Facebook’s owner, Meta, has been fined €1.2bn (£1bn) for mishandling people’s data when transferring it between Europe and the United States.
Issued by Ireland’s Data Protection Commission (DPC), it is the largest fine imposed under the EU’s General Data Protection Regulation privacy law.
GDPR sets out rules companies must follow to transfer user data outside of the EU.
Meta says it will appeal against the “unjustified and unnecessary” ruling.
At the crux of this decision is the use of standard contractual clauses (SCCs) to move European Union data to the US.
These legal contracts, prepared by the European Commission, contain safeguards to ensure personal data continues to be protected when transferred outside Europe.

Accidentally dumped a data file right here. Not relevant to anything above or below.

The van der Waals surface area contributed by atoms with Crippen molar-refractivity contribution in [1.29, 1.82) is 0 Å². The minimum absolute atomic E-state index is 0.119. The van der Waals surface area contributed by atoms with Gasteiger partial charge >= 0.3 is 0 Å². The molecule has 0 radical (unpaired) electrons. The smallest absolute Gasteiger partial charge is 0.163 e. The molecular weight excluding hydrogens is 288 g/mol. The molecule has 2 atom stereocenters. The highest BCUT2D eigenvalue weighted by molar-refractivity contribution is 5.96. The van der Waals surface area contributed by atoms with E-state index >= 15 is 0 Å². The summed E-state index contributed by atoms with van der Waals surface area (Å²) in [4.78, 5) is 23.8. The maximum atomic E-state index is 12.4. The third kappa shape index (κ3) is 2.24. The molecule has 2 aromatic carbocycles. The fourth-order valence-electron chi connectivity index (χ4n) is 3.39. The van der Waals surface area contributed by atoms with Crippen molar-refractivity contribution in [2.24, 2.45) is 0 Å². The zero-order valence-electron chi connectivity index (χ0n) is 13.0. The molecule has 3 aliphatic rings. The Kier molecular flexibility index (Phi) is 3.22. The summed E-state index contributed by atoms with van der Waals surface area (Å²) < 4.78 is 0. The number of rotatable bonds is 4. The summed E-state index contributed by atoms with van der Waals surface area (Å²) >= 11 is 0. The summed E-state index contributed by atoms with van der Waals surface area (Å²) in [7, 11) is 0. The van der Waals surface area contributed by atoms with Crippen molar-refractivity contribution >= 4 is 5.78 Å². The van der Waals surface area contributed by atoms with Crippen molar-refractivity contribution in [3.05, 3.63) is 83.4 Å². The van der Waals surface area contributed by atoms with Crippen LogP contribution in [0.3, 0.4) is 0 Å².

But there are concerns these data flows still expose Europeans to the US’s weaker privacy laws – and US intelligence could access the data.
This decision does not affect Facebook in the UK. The Information Commissioner’s Office told the BBC that the decision “does not apply in the UK” but said it had “noted the decision and will review the details in due course”.
Most large companies have complex webs of data transfers – which can include email addresses, phone numbers and financial information – to overseas recipients, many of which depend on SCCs.
And Meta says their broad use makes the fine unfair.
Facebook president Nick Clegg said: “We are therefore disappointed to have been singled out when using the same legal mechanism as thousands of other companies looking to provide services in Europe.
“This decision is flawed, unjustified and sets a dangerous precedent for the countless other companies transferring data between the EU and US.”